The first assignment for the week is:
Please think about which story you have read, seen, listened to, played or experienced has impressed you most in your life. … Which story can you still very well remember? Write down both, the summary of this story (what you remember of the story, not what Wikipedia says.. 🙂 and – on the other hand: – what made it so special to you that you can still remember it.
I am not going to spend a lot of time re-hashing the plot, but here is my answer.
It’s hardly under the radar these days, but one of my earliest memories is of my mother’s battered Hobbit LP, which must have been released in accordance with the animated version of 1977. The cover alone absorbed hours of my young life-I think I must have known that Gandalf was a wizard, even then, but the Rankin-Bass illustration of Bilbo looks frog-like, maybe even slightly monstrous.
The story of a consummate underdog, who set off into adventure and encountered menaces like goblins, spiders, woodelves, and dragons (the trolls weren’t in the much abridged album version) cast its spell on me.
I did not yet know how to read, but the background music and the stills from the film were utterly captivating. It was the old style, where you turn the page every time the chime rings, and the entire story must have been condensed to about 15 minutes.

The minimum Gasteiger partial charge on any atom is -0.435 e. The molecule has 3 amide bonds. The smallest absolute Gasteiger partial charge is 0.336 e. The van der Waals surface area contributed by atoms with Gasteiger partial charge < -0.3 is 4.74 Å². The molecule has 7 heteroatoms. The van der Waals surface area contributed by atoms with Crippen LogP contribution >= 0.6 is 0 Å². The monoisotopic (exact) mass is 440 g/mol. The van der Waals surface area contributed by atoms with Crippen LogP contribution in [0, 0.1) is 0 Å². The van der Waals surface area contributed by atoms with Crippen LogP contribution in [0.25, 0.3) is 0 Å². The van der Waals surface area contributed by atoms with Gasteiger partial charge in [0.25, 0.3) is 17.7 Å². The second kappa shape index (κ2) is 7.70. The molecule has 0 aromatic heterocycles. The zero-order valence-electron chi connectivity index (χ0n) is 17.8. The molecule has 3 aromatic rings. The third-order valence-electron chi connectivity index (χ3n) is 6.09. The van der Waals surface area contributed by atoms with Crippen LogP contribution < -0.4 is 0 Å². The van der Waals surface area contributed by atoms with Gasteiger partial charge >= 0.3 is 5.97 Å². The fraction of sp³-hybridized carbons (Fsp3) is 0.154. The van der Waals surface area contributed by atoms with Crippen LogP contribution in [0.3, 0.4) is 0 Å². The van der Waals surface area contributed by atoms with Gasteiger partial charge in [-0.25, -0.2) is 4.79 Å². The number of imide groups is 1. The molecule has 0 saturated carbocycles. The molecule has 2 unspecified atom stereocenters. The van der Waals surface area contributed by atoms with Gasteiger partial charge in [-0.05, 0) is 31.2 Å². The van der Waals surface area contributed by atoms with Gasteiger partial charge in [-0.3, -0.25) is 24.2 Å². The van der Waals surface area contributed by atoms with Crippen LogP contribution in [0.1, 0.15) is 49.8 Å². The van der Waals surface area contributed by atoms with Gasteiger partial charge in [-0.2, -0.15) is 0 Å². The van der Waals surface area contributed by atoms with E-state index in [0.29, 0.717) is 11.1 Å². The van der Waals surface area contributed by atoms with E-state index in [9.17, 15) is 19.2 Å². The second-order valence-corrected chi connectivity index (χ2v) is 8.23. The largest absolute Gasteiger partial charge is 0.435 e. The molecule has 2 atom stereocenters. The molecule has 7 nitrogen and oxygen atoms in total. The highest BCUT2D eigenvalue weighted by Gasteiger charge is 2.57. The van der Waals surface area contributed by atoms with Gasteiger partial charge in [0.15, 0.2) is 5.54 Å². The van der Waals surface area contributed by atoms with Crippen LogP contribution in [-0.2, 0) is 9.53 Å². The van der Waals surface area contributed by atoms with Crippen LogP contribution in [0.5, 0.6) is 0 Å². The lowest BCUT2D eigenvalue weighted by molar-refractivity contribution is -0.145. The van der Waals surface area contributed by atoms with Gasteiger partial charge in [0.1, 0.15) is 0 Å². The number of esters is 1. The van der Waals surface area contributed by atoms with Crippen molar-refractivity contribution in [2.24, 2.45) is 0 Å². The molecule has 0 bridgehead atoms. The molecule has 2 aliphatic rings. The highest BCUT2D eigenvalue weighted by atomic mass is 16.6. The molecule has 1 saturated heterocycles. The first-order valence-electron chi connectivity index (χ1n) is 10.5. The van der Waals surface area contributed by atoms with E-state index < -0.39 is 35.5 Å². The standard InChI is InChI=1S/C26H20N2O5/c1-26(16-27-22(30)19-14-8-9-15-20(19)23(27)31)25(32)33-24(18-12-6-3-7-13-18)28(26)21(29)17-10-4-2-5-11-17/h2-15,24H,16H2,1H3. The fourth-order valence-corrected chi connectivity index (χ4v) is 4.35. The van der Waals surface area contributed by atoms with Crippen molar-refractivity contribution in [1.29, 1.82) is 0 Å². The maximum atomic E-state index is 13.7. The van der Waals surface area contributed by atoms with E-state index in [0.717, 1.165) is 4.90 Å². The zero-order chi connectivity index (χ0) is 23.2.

It didn’t matter. As soon as I could, at 6, I read the Hobbit and re-read it. At 8, in 3rd grade, I discovered the Lord of the Rings. Actually, that’s not true. I had always known about them, but disappointed that they weren’t about Bilbo I had turned my nose up at it. At last though, after a dozen re-reads, I realized I had no choice.
By the end of high school, I had read Lord of the Rings over thirty times. It’s still my favorite book, still the story that is closest to my heart. And it all started with that funny little album.